I don’t know about you, but ranch gates and I simply do not get along. Some are easy and doable. But so many of them could just as easily have been installed by Hercules, Samson or Godzilla, instead of actually being put in by ranchers or ranch kids who seem to have far, far more strength than the average man.
Add in a dose of bitter cold hunting weather and the barbed wire gates between fence posts are stiff and stretched about as solid as a steel bar. The meaning of a good, tight gate becomes close to a totally immovable object.
Oh, I get them open — eventually — as I’ve got considerable bulk to lean into them. And I always close them back up again with the help of the same considerable bulk.
Yet the nature of these ranch gates are the reason I was pretty excited to hear about the good and kind work done this fall by the Hinsdale High School FFA Chapter with Block Management Lands on the Hi-Line.
Ron Selden, information officer for Montana Fish, Wildlife and Parks in Glasgow, wrote about how the Hinsdale students were building gate latches for lands in the Block Management Program in the area.
“Landowners and hunters involved in the popular Block Management access program are having an easier time getting around on the properties, thanks to the Future Farmers of America (FFA) Chapter at Hinsdale High School,” Selden wrote.
“The chapter members have been hard at work this fall making about 100 metal gate latches that are being distributed to landowners enrolled in the program in Montana Fish, Wildlife and Parks’ Region 6. The hinged latches help reduce the labor and hassle involved in opening and closing wire gates. They also ensure that gates are securely closed, which helps keeps stock animals in their pastures,” he added.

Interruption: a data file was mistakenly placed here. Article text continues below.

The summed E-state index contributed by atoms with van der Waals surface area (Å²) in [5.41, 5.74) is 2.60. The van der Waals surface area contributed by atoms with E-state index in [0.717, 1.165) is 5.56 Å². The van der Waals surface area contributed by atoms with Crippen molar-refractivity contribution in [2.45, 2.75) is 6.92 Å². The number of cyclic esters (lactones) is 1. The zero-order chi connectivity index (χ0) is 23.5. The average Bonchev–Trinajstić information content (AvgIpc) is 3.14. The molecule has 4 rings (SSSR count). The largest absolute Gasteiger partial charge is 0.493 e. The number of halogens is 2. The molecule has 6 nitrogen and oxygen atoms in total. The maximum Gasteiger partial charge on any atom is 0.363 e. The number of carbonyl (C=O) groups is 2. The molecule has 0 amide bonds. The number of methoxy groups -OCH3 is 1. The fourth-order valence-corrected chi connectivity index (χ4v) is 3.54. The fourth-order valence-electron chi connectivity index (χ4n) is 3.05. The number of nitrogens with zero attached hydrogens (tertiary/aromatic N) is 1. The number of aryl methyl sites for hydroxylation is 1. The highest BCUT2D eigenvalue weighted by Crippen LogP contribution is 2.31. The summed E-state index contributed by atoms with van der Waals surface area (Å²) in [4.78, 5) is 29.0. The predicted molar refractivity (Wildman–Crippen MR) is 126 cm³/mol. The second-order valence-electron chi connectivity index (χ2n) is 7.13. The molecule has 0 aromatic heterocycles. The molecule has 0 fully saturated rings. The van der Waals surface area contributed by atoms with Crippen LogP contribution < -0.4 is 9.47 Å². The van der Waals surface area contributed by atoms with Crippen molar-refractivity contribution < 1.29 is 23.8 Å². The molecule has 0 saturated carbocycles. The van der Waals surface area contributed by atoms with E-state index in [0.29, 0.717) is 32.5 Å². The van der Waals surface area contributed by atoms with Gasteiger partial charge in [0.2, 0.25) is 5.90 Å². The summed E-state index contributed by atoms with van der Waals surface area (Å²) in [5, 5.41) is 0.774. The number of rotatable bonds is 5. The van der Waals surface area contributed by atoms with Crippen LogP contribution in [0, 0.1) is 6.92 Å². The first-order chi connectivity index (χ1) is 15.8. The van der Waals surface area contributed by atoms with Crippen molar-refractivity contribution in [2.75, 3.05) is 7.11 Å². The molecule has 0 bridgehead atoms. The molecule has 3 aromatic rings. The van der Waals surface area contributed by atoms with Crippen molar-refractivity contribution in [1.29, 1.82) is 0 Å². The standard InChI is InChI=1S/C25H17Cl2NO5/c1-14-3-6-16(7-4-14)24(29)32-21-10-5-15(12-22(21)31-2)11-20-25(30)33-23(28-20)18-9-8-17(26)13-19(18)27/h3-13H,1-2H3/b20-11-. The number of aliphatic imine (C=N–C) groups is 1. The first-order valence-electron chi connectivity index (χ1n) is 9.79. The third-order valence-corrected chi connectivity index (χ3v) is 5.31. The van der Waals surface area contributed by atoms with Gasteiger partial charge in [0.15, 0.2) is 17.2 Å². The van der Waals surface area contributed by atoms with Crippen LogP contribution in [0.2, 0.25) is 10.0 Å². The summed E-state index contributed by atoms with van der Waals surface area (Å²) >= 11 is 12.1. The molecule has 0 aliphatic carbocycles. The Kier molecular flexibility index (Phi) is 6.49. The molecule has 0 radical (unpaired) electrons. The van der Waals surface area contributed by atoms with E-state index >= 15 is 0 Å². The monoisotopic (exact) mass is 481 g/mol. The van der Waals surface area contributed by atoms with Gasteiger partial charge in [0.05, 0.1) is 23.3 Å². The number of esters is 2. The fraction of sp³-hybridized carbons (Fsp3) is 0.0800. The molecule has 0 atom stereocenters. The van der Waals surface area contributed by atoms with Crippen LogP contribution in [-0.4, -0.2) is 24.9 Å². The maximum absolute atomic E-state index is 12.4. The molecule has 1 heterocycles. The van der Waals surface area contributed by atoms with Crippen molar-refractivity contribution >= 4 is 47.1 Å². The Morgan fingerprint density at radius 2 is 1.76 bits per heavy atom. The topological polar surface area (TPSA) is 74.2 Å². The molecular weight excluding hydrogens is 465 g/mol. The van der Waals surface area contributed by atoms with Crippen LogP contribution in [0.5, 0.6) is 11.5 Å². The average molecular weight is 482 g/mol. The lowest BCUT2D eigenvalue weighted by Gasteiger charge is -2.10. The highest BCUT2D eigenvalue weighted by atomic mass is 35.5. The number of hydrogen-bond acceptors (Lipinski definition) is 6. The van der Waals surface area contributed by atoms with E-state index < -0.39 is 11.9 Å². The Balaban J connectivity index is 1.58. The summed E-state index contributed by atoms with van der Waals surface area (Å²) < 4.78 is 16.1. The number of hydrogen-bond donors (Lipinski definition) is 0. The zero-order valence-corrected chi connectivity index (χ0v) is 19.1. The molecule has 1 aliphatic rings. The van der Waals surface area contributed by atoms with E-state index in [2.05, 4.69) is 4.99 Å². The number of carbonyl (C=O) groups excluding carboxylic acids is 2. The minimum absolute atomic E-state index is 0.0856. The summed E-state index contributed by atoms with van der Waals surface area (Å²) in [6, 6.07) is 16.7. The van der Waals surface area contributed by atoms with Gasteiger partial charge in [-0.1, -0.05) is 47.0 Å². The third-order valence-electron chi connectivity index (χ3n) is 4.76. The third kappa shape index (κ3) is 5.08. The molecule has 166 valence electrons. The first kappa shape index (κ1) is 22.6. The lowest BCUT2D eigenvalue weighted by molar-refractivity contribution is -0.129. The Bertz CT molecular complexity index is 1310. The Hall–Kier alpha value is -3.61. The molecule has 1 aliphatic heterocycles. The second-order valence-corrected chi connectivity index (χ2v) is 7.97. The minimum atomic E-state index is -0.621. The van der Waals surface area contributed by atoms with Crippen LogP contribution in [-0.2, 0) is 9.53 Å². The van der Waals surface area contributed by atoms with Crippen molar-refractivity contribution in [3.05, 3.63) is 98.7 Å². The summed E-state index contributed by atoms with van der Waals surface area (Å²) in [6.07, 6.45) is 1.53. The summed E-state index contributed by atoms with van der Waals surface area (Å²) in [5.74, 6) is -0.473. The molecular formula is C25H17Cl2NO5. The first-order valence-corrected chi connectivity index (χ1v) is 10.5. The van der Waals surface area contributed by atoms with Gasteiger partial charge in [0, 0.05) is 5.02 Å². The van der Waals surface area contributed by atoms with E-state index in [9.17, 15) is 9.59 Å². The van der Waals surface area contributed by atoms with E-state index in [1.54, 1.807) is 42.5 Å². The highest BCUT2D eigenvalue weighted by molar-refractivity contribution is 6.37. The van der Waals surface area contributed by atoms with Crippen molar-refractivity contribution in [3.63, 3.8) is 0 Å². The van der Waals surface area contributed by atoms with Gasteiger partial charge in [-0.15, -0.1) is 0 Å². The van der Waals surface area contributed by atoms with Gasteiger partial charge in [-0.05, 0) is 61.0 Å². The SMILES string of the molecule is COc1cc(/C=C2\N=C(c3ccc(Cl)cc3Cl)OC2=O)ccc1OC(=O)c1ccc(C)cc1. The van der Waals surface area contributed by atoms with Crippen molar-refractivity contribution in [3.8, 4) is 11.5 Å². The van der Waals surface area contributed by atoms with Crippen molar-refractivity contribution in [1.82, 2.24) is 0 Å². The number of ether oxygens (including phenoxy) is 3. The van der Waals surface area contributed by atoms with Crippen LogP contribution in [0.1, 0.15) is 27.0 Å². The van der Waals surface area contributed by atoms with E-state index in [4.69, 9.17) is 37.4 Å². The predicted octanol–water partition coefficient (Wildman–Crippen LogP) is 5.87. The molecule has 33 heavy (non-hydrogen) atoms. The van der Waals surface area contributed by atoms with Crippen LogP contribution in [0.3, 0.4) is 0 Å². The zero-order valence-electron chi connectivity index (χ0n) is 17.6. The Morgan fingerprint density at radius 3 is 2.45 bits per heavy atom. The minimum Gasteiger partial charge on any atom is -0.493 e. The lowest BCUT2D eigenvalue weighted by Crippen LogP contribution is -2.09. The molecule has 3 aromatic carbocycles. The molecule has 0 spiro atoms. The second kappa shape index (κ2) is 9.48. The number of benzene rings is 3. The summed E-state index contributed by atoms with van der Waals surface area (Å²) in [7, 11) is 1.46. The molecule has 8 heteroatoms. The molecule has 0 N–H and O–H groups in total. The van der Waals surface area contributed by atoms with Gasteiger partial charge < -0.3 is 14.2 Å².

FWP provided the materials for the project through its Hunting Enhancement Program. The FFA chapter provided the manpower and skill to put them together.
“These handy gate openers make it easier for landowners and hunters to access these properties,” said Michael “Mikey” Nye, Region 6 hunting enhancement coordinator. “The Hinsdale FFA members really did a fantastic job on them. We’re definitely looking to do more of these types of projects with other schools.”
On behalf of the gate-challenged in the hunting fraternity, many thanks to the Hinsdale High FFA. Hopefully, other schools in Montana will take on more projects just like this one.
With the recent snap of subzero weather, ice is firming up across Montana and anglers are making their first tentative steps out onto frozen lakes and reservoirs.
With that in mind, here are the generally accepted guidelines for ice thickness that’s safe for new, clear ice:
• Four inches — Ice fishing or other activities on foot.
• Five to six inches — Snowmobile or ATV.
• Eight to 12 inches — Car or small pickup.
• 12 to 15 inches — Medium truck.
It’s also worth noting that no ice thickness is totally safe. And you should look at all ice sheets as potentially having weak spots due to winds, underwater currents, underwater springs or, in Montana, areas where gas bubbles to the surface.
Keep in mind, too, that these numbers were developed for stable lakes — not reservoirs. Reservoir levels can go up and down as inflows increase or water is released through dams. Changing water levels can also affect the safety of ice and create weak spots.